BPI on Duterte-Trillanes row: We had nothing to do with it

Metro Manila (CNN Philippines) — The Bank of the Philippine Islands (BPI) is caught in the middle of a word war between Sen. Antonio Trillanes IV and Davao City Mayor Rodrigo Duterte.

But the bank is adamant, it has nothing to do with the allegations of hidden wealth.

"Our investigation has shown that BPI is not the source of Sen. Trillanes' allegations," BPI President and CEO Cezar Consing told CNN Philippines in an e-mail on May 2 (Monday).

The Bangko Sentral ng Pilipinas (BSP) and the Anti-Money Laundering Council (AMLC) have also adamantly denied they have any involvement in the issue.

"We assure the Filipino people that the BSP and the AMLC are not engaged in partisan politics and will never allow themselves to be used as a tool for political persecution or harassment, or as an instrument to hamper competition in trade and commerce," BSP Officer-in-Charge Vincente Aquino said in a statement also on Monday.

Trillanes came out with fighting words last week, claiming he had documents showing billions of pesos in various bank accounts linked to Duterte and his daughter, Sara.

He said Duterte's account in BPI Julia Vargas alone had P211 million — undeclared in the presidential frontrunner's 2014 statement of assets, liabilities and net worth (SALN).

Duterte first categorically denied all the accusations, before backtracking and acknowledging he did have various bank accounts, they just didn't contain that much money.

The mayor challenged the vice-presidential bet to detail his allegations in an affidavit, promising he would open his bank accounts for scrutiny after.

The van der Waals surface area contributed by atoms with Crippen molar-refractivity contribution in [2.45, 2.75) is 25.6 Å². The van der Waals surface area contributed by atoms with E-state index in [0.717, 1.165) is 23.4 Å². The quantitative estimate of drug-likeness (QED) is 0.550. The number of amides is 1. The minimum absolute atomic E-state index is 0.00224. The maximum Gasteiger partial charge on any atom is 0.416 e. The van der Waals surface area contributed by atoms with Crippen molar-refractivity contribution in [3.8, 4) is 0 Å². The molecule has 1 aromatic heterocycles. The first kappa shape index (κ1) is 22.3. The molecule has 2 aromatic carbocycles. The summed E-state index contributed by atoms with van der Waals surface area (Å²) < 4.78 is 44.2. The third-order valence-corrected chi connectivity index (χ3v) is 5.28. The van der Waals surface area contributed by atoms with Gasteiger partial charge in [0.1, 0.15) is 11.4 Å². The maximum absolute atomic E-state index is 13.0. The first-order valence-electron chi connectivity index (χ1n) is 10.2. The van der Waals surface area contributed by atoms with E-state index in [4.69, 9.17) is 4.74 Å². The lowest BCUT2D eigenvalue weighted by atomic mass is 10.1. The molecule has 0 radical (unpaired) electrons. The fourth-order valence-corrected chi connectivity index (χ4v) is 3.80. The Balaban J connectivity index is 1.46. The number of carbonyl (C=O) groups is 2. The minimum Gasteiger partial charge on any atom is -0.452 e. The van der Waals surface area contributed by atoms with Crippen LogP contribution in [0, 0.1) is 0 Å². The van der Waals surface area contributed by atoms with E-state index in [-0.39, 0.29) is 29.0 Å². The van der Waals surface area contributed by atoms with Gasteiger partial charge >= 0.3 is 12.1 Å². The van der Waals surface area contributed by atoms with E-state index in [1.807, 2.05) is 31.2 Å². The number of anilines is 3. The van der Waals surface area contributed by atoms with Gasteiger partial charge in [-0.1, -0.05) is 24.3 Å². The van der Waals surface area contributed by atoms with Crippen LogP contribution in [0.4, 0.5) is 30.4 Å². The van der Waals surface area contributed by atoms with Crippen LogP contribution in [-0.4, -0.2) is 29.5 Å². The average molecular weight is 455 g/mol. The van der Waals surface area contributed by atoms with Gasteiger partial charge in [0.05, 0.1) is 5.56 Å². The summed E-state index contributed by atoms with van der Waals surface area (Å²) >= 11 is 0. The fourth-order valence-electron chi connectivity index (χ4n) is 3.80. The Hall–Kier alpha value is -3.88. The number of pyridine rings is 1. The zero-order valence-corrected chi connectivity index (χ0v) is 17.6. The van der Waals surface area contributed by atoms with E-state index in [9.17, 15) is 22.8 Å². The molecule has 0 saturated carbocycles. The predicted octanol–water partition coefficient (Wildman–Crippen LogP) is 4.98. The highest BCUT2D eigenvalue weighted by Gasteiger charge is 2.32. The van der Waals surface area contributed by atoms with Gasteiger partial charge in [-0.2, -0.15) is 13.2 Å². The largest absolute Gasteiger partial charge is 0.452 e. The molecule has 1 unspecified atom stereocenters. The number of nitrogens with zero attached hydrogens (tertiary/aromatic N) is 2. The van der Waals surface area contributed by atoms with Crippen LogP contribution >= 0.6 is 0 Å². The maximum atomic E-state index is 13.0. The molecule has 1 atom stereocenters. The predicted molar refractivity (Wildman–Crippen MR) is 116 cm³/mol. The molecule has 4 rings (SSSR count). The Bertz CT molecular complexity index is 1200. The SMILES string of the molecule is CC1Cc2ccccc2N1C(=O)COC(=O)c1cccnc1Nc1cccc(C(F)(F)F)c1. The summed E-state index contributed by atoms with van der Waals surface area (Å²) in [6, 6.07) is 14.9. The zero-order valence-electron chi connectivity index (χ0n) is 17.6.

Related: Duterte to file charges against Trillanes for making his bank account public

However, despite an affidavit and a much-publicized face-off between Trillanes and Duterte's lawyer Salvador Panelo at the BPI Julia Vargas branch earlier in the day, the bank accounts had yet to be opened.

What exactly happened in the branch that morning, Trillanes and Panelo have conflicting accounts. BPI said in a statement it would not make any comments on the discussion of the politicians with branch officials.

"To do so would be against the basic banking principle of client confidentiality," the Ayala-run bank said.

Washing their hands clean

It's not the first time a bank has been implicated in this kind of controversy. When Trillanes first came out with the allegations of hidden wealth, a photograph made the rounds on social media. It was a BDO Unibank, Inc. check for P500 million, supposedly for payout to Trillanes from San Miguel Corp.

BDO and San Miguel had to issue statements that the check was fake.

BPI, for its part, is still suffering from the fallout of the Trillanes-Duterte debacle.

Duterte supporters have threatened to withdraw their money and close their accounts with BPI.

They claim, BPI failed to protect Duterte's data privacy. Some even accuse the bank of leaking the information themselves.

Astro del Castillo, First Grade Finance, Inc. president and managing director, said this was just a knee-jerk reaction in what had become a bitterly contentious presidential race.

"So far, these withdrawals have had no real impact on BPI. The effect will be minimal, if not none at all," Del Castillo told CNN Philippines.

With strong fundamentals and well-run operations, BPI is in "perfect health," perhaps better health than some of the presidential candidates, he said in jest.

The bank will easily outlast the Trillanes-Duterte issue, he added.